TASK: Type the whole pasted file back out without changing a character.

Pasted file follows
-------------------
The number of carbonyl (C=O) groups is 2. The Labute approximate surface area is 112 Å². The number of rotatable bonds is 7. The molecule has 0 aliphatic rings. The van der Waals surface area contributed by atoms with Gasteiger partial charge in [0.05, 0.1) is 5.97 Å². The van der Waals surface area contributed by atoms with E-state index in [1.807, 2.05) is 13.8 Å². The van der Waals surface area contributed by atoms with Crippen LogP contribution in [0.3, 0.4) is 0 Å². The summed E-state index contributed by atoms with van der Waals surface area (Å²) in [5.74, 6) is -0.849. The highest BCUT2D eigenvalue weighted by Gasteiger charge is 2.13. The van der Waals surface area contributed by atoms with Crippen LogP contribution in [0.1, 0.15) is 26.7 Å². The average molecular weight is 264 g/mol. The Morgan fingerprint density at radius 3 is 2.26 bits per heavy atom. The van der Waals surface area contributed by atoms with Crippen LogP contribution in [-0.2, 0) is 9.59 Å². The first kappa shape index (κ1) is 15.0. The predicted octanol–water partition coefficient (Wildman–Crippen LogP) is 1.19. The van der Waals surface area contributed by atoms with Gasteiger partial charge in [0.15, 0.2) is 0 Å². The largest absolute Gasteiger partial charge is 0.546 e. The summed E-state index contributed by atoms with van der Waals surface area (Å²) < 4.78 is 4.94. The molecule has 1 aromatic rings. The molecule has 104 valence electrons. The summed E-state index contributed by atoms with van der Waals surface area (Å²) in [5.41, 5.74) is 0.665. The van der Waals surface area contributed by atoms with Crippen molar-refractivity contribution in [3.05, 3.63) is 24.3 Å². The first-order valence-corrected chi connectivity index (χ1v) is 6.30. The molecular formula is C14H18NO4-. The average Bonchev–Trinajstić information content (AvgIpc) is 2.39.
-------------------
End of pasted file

The number of carbonyl (C=O) groups is 2. The Labute approximate surface area is 112 Å². The number of rotatable bonds is 7. The molecule has 0 aliphatic rings. The van der Waals surface area contributed by atoms with Gasteiger partial charge in [0.05, 0.1) is 5.97 Å². The van der Waals surface area contributed by atoms with E-state index in [1.807, 2.05) is 13.8 Å². The van der Waals surface area contributed by atoms with Crippen LogP contribution in [0.3, 0.4) is 0 Å². The summed E-state index contributed by atoms with van der Waals surface area (Å²) in [5.74, 6) is -0.849. The highest BCUT2D eigenvalue weighted by Gasteiger charge is 2.13. The van der Waals surface area contributed by atoms with Crippen LogP contribution in [0.1, 0.15) is 26.7 Å². The average molecular weight is 264 g/mol. The Morgan fingerprint density at radius 3 is 2.26 bits per heavy atom. The van der Waals surface area contributed by atoms with Crippen LogP contribution in [-0.2, 0) is 9.59 Å². The first kappa shape index (κ1) is 15.0. The predicted octanol–water partition coefficient (Wildman–Crippen LogP) is 1.19. The van der Waals surface area contributed by atoms with Gasteiger partial charge in [0.15, 0.2) is 0 Å². The largest absolute Gasteiger partial charge is 0.546 e. The summed E-state index contributed by atoms with van der Waals surface area (Å²) < 4.78 is 4.94. The molecule has 1 aromatic rings. The molecule has 104 valence electrons. The summed E-state index contributed by atoms with van der Waals surface area (Å²) in [5.41, 5.74) is 0.665. The van der Waals surface area contributed by atoms with Crippen molar-refractivity contribution in [3.05, 3.63) is 24.3 Å². The first-order valence-corrected chi connectivity index (χ1v) is 6.30. The molecular formula is C14H18NO4-. The average Bonchev–Trinajstić information content (AvgIpc) is 2.39.